QuickTime Player on your Mac system is good for what it is, but if you watch a variety of content, you constantly bump into “QuickTime Player can’t open” errors. The solution? Elmedia Player. Here’s my review…
Audio, video, even photographs have ended up with a bewildering variety of different formats in the computer age. Music can be MP3, WAV, OGG, PCM, AIFF and AAC. There are dozens of video formats you can encounter, from AVI and MOV to MP4, MKV, WMV, FLV and DIVX. For almost all of them, QuickTime Player is going to crash and burn, leaving you unable to watch that TV show, movie or video footage from a friend or colleague.
One really slick solution is to grab yourself a copy of Elmedia Player, the free media player for MacOS X. The company sent me a license for the pro version and I gave it a test or two with some public domain movies and content of my own. And it works flawlessly, offering a wide variety of different capabilities including built-in support for both Chromecast and AirPlay, making it a breeze to ‘cast’ it to your TV if you have an AppleTV or Chromecast capable unit. Me? My Vizio 4K TV has built-in Chromecast and it works great…
Download and launch Elmedia Player and you’ll immediately see that the company has some great designers on staff. It looks really nice:
Since there’s so much to this program, I focused on just a few features in this review. Let’s start with the basics: open up a video file and here’s what you’ll see:
First off, don’t panic, I’m using the public domain animated film Gulliver’s Travels from 1939. You can learn more about this fun Fleischer Studios release – the second feature length animated film – on the Fleischer Studios Web site, and watch it or grab a copy for yourself from YouTube: Gulliver’s Travels 1939.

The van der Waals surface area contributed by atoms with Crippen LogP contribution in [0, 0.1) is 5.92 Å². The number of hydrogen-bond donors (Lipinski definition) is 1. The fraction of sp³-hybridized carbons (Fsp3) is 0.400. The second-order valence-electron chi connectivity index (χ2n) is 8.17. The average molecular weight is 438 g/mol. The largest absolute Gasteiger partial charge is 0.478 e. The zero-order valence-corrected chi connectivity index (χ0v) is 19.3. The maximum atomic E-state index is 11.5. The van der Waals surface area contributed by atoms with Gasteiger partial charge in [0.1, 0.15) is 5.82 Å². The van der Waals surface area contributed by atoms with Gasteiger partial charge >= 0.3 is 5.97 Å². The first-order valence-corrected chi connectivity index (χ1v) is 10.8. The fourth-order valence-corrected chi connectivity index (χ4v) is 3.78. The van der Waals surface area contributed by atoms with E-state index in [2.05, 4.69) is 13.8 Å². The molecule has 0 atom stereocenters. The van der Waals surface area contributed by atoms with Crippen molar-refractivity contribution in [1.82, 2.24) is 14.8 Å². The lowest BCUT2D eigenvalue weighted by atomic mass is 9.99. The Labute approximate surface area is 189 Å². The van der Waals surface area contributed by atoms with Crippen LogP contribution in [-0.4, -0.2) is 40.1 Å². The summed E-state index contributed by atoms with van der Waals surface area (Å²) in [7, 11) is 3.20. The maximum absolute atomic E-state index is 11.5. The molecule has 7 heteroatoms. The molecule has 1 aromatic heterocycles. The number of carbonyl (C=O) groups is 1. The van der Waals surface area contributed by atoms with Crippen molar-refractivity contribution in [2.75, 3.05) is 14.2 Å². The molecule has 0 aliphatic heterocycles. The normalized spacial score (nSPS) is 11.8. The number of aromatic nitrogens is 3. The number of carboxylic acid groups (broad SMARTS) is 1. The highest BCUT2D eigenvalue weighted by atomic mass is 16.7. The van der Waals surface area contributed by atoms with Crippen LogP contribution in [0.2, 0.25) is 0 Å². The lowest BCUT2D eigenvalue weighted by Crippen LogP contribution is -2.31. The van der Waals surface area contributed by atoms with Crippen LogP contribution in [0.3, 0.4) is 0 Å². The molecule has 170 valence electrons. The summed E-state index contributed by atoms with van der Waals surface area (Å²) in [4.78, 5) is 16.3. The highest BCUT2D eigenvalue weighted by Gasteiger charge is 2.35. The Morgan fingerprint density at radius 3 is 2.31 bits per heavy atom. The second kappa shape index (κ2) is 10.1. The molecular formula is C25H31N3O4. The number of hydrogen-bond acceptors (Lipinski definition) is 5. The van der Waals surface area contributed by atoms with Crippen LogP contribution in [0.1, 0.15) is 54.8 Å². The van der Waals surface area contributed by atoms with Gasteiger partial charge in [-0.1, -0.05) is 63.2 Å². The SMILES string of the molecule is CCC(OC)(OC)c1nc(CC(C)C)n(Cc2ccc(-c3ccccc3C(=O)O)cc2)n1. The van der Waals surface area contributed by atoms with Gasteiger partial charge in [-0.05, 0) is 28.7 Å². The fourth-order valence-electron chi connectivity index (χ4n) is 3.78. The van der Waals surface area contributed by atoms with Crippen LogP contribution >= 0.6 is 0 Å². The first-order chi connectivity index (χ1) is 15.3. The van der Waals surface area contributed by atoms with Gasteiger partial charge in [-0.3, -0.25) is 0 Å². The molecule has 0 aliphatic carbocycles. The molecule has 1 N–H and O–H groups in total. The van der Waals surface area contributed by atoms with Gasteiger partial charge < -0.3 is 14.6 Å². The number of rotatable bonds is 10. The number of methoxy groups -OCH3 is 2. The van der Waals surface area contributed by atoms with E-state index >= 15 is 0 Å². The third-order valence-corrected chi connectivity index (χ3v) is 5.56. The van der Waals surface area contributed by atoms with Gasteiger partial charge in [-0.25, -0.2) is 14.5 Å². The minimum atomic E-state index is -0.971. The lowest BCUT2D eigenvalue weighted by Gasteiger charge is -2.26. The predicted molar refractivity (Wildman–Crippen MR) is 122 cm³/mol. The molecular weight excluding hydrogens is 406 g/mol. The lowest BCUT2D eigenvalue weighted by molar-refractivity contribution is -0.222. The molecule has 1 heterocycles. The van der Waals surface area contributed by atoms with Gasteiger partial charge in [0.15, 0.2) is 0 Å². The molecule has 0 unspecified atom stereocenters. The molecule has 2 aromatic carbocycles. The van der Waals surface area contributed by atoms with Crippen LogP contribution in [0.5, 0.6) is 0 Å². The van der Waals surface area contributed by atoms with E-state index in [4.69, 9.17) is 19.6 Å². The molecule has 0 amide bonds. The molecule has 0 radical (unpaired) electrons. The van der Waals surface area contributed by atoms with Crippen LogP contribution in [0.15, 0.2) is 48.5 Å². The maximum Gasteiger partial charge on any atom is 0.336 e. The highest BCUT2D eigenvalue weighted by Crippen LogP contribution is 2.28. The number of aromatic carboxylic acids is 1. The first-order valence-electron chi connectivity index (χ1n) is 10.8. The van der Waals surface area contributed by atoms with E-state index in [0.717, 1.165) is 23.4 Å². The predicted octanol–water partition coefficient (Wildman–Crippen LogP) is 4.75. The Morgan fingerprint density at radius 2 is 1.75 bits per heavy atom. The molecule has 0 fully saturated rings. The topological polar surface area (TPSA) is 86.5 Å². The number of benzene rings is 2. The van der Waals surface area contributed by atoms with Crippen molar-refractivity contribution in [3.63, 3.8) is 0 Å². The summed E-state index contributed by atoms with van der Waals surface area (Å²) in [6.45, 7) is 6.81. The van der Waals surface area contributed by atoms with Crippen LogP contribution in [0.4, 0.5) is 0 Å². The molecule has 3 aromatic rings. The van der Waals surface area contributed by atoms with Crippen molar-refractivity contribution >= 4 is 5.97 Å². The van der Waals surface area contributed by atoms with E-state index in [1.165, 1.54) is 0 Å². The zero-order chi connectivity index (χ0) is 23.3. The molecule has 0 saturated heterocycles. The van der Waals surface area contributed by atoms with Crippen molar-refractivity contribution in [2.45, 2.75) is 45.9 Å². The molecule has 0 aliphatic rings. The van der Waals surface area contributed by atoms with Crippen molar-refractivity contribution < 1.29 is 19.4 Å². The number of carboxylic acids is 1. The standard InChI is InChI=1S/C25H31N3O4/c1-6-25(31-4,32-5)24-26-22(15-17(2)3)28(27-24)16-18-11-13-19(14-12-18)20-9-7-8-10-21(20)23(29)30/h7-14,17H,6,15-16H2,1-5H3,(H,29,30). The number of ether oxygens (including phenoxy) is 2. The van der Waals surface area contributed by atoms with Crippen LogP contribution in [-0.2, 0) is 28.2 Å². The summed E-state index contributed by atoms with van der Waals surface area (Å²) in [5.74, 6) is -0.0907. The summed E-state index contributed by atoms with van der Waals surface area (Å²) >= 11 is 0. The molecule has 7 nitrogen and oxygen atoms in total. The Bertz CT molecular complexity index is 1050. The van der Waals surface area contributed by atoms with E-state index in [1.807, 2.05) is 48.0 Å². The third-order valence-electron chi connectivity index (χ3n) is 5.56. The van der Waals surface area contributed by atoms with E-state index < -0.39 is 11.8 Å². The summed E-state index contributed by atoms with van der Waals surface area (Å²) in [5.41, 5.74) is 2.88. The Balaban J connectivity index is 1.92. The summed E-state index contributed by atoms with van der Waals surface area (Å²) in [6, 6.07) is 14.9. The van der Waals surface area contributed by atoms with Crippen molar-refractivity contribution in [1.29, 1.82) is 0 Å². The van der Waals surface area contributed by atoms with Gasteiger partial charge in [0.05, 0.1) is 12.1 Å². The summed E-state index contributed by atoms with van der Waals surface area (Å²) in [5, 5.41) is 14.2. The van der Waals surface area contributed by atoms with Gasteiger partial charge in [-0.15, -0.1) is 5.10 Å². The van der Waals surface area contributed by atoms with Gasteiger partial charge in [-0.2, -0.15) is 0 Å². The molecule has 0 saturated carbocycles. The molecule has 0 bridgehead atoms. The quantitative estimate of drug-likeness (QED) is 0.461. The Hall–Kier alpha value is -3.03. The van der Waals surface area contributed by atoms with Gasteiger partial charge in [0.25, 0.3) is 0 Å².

Now, let’s have a look at the capture, above. From the top left, you can see the file name, and it’s an MP4 format video file. On the top right there’s a down arrow that launches the Elmedia browser, letting you download or play videos from popular sites like YouTube, Vimeo and Dailymotion, and a playlist button on the top right. We’ll get back to that playlist, so let’s stick with the tour!
On the lower right, going right to left, are Settings, AirPlay sharing, forward / play|pause / back controls, a running segment timer (look closely, you’ll see that we’re 20 seconds into a 1:16:21 video). The slider on the very left is volumen, and you can see that I have the volume set to about 50%.
Let’s have a quick look at the playlist. Check this out:
More public domain movies (Atomic Brain and Five Minutes to Live) along with a video of my own. Notice mostly the formats: MOV, MKV, AVI and MP4, all happily coexisting. Not something QuickTime can manage, that’s for sure. What makes playlists really nice, though, is you can load up two, three, ten, even thirty videos and it’ll play through them non-stop. Perfect for demos at a trade show or for binge watching the entire Planet of the Apes series or all the Die Hard movies on Christmas morning!
The Settings area is really where Elmedia player shines, however. First up is “Playback“:
Notice that if you’re finding that audio is out of sync with your video content, you can adjust the subtitle delay positive or negative fractions of a second. Slowing down the video to try and match the audio is common, but the opposite? This should let you exactly nail that pesky lip sync on any video from any source, even a sloppy cam recording. 🙂